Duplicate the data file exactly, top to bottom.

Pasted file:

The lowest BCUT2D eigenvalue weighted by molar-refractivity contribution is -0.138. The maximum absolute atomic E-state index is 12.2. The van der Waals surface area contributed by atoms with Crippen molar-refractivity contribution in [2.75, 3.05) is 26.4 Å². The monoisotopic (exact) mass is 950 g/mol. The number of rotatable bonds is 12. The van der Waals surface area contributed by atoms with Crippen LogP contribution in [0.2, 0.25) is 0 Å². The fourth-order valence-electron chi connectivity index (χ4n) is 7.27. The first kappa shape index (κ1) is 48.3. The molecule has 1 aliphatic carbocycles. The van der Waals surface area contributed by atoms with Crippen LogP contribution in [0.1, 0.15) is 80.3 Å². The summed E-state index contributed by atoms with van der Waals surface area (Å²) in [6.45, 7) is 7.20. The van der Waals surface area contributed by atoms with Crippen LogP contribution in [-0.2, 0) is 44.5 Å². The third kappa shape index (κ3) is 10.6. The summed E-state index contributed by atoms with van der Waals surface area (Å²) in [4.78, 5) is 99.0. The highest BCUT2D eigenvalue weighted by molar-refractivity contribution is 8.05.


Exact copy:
The lowest BCUT2D eigenvalue weighted by molar-refractivity contribution is -0.138. The maximum absolute atomic E-state index is 12.2. The van der Waals surface area contributed by atoms with Crippen molar-refractivity contribution in [2.75, 3.05) is 26.4 Å². The monoisotopic (exact) mass is 950 g/mol. The number of rotatable bonds is 12. The van der Waals surface area contributed by atoms with Crippen LogP contribution in [0.2, 0.25) is 0 Å². The fourth-order valence-electron chi connectivity index (χ4n) is 7.27. The first kappa shape index (κ1) is 48.3. The molecule has 1 aliphatic carbocycles. The van der Waals surface area contributed by atoms with Crippen LogP contribution in [0.1, 0.15) is 80.3 Å². The summed E-state index contributed by atoms with van der Waals surface area (Å²) in [6.45, 7) is 7.20. The van der Waals surface area contributed by atoms with Crippen LogP contribution in [-0.2, 0) is 44.5 Å². The third kappa shape index (κ3) is 10.6. The summed E-state index contributed by atoms with van der Waals surface area (Å²) in [4.78, 5) is 99.0. The highest BCUT2D eigenvalue weighted by molar-refractivity contribution is 8.05.